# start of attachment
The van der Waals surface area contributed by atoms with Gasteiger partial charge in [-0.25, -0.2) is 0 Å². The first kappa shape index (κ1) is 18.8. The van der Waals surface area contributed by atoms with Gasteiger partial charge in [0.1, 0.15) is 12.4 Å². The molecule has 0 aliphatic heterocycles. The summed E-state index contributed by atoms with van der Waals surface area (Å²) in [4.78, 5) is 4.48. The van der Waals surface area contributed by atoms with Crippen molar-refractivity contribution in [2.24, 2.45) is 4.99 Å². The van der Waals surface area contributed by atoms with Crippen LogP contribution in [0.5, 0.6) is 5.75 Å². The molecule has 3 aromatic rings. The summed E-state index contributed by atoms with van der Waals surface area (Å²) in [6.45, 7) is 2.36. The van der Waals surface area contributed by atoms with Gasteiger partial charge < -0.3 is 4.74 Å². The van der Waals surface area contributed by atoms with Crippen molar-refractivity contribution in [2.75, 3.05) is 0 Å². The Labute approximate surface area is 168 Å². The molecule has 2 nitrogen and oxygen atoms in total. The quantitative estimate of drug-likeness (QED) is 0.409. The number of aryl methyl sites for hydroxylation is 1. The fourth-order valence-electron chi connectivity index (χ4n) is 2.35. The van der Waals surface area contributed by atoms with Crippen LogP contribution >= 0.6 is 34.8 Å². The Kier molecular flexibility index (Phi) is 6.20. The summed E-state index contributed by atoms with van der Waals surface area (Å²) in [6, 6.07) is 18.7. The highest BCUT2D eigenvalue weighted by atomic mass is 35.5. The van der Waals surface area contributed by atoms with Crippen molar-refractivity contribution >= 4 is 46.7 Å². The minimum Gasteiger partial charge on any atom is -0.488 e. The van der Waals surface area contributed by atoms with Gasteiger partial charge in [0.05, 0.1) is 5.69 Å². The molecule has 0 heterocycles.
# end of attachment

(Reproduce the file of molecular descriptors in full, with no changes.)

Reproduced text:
The van der Waals surface area contributed by atoms with Gasteiger partial charge in [-0.25, -0.2) is 0 Å². The first kappa shape index (κ1) is 18.8. The van der Waals surface area contributed by atoms with Gasteiger partial charge in [0.1, 0.15) is 12.4 Å². The molecule has 0 aliphatic heterocycles. The summed E-state index contributed by atoms with van der Waals surface area (Å²) in [4.78, 5) is 4.48. The van der Waals surface area contributed by atoms with Crippen molar-refractivity contribution in [2.24, 2.45) is 4.99 Å². The van der Waals surface area contributed by atoms with Crippen LogP contribution in [0.5, 0.6) is 5.75 Å². The molecule has 3 aromatic rings. The summed E-state index contributed by atoms with van der Waals surface area (Å²) in [6.45, 7) is 2.36. The van der Waals surface area contributed by atoms with Gasteiger partial charge < -0.3 is 4.74 Å². The van der Waals surface area contributed by atoms with Crippen molar-refractivity contribution in [2.75, 3.05) is 0 Å². The Labute approximate surface area is 168 Å². The molecule has 2 nitrogen and oxygen atoms in total. The quantitative estimate of drug-likeness (QED) is 0.409. The number of aryl methyl sites for hydroxylation is 1. The fourth-order valence-electron chi connectivity index (χ4n) is 2.35. The van der Waals surface area contributed by atoms with Crippen LogP contribution >= 0.6 is 34.8 Å². The Kier molecular flexibility index (Phi) is 6.20. The summed E-state index contributed by atoms with van der Waals surface area (Å²) in [6, 6.07) is 18.7. The highest BCUT2D eigenvalue weighted by atomic mass is 35.5. The van der Waals surface area contributed by atoms with Crippen molar-refractivity contribution >= 4 is 46.7 Å². The minimum Gasteiger partial charge on any atom is -0.488 e. The van der Waals surface area contributed by atoms with Gasteiger partial charge in [0.05, 0.1) is 5.69 Å². The molecule has 0 heterocycles.